Martha Wangari has never done things by half. She is a Kenyan of the generation that is only now getting into corporate ladder. She has done her woman juggling career and motherhood thing as a lawyer and magistrate. She has brought up two kids as a single mother. She took care of her in laws despite divorcing from her husband.

As a politician, those who have the unKenyan habit of remembering things beyond one year, recall her walking out on the former presidential reprobate who was feared throughout the land when he deigned to disrespect her in her constituency. And of course her defense of the slumberer one in statehouse in Dec 2007.

Martha Karua has admirable human qualities one doesn't normally associate with Kenyan politicians:

  • Loyalty-she one of two or three long-serving MPs who can show allegiance to less than two parties
  • Integrity-I don't know of any corruptions acts even by association. Wamugunda was not married.
  • Courage-I think I saw a cartoon with akina UK, Kalonzo et al hiding behind her skirts during the 2008 negotiations. And of course resigning where others would rather die does take courage.
  • Reformer-water boards were her creation, and she played a huge role in the so-called 2nd liberation.
  • Intelligence-Again in short supply in our bunge but her debates in parliament and elsewhere tend to bring some balance.

I think her as president of Kenya would be a fitting way to close 2012.

Saturday, April 04, 2009

NSE weekly - gently recovering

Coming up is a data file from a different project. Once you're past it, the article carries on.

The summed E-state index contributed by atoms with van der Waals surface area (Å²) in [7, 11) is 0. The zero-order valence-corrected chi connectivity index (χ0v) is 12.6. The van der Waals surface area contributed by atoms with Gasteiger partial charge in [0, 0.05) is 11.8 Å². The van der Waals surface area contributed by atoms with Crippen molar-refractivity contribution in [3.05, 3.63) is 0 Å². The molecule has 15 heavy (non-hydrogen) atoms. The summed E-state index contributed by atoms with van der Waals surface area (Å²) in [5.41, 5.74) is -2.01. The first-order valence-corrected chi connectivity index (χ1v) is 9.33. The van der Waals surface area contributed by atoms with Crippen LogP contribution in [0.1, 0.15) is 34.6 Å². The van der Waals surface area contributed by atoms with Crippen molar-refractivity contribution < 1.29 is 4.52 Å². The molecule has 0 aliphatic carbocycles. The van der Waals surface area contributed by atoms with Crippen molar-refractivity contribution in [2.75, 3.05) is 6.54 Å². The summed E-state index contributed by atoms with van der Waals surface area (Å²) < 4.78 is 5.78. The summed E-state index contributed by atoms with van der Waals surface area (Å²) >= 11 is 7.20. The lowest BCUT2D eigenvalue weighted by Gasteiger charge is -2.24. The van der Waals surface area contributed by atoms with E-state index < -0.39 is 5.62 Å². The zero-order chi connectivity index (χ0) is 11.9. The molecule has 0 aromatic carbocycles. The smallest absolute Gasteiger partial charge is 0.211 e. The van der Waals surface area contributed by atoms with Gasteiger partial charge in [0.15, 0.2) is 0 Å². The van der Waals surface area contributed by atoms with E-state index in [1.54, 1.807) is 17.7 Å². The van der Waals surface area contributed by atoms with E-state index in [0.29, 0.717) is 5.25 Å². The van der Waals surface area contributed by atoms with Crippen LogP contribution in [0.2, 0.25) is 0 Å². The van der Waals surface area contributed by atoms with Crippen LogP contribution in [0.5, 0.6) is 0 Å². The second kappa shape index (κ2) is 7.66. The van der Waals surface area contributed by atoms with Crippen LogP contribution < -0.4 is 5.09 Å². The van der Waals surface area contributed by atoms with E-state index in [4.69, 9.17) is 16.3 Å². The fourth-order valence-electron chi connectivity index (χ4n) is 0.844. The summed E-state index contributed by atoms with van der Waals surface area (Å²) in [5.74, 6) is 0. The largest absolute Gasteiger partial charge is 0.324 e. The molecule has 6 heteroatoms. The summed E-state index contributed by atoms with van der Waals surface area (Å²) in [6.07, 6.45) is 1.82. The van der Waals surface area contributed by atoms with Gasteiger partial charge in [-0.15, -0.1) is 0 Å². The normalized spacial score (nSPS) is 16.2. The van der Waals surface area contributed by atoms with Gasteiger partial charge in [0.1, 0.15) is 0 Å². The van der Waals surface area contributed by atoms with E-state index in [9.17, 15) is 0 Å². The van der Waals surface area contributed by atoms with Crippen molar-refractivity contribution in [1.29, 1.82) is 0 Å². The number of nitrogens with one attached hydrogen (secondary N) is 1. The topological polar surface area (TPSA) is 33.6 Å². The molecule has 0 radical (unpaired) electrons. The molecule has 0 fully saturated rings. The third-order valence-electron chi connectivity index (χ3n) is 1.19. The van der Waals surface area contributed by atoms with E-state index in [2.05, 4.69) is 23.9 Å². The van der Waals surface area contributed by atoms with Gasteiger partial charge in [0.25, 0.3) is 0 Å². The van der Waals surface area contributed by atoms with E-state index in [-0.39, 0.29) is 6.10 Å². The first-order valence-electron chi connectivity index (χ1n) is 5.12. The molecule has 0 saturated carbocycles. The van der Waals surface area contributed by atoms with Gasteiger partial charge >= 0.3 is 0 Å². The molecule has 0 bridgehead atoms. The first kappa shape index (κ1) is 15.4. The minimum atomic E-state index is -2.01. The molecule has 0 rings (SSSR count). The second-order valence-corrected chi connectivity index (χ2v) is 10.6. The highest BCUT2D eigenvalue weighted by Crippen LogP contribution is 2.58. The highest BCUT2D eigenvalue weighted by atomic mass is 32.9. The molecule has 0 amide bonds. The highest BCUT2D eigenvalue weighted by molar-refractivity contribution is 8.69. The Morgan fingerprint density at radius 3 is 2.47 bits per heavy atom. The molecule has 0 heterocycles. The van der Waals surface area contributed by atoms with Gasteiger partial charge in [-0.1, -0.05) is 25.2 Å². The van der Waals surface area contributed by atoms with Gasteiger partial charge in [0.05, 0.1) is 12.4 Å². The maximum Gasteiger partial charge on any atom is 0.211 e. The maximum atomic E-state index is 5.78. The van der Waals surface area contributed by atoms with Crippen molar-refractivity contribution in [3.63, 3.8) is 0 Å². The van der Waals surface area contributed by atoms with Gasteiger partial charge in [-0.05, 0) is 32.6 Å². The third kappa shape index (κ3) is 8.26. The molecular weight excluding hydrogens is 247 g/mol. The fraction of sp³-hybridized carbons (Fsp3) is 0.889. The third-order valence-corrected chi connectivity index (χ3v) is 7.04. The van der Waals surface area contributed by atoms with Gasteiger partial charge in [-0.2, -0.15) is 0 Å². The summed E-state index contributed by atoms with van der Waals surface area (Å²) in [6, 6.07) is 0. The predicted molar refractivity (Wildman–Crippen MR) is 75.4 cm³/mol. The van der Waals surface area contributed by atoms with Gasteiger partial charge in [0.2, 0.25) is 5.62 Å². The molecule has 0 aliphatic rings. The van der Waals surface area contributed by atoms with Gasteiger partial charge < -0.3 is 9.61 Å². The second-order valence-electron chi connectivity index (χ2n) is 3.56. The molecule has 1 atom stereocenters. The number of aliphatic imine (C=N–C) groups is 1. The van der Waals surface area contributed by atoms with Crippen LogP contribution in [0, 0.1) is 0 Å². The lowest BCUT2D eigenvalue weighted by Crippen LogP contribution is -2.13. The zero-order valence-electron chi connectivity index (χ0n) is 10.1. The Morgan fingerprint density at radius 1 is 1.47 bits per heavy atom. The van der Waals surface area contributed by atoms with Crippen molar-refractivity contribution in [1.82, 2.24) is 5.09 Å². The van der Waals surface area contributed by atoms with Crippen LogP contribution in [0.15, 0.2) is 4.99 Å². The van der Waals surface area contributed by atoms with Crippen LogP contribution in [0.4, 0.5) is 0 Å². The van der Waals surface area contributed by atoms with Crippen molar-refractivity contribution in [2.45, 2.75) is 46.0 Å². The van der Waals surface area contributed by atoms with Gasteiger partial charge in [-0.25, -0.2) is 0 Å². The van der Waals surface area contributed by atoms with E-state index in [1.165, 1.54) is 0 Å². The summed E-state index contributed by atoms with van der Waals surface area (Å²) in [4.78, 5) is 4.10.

Equity pre-uploading of the extra 9 shares per account is almost up 90% from its Ksh9.3 low a month ago and as of yesterday close the index is up around20% from its low of the year. does one take a long-term view on the NSE given the econo-political side of the equation?
Results & Corporate Actions:
Kenol announced first results in its merged form and went up 20% on a 12 month basis. Note the ballooning finance costs partly due to the hostile business environment in Kenya. Generous DPS of Ksh3.50 payable in June. Oil industry can expect another tough year as it clears old stock and due to the economy.
Total its rival in the market, seems to have dealt better with its financing needs. PAT is up 34% on slight improvement in gross margins. Usual Ksh2.50 DPS will be paid in June.
ARM was up a disappointing 19% (and underperformed its budgeted Ksh442m), though fertilizer and its non-cement products are growing very well. Fuel and other input costs clearly played their part. DPS is Ksh1.25. Cement share in Kenya remains low so there is room for growth.
TPS had a terrible yr as expected with PAT down 46%. Notably however, turnover was only down 11%. Methinks 2009 maybe a flat yr owing to global crunch.
Centum confirmed writedown on RVR investment as well as effects of NSE falling (index fell 71% yoy to end of March). I suspect part of the problem looking at its portfolio is that it has a lot of filler i.e. stock that a good fund manager won't hold. A bit of a hospital pass for James Mworia from current NSE CEO.

PS: Are we going to catch up technologically in the NSE now fibre is here? Today you can't find one website where you can chart even the Index.

FTSE: breached psychologically important 4,000 mark.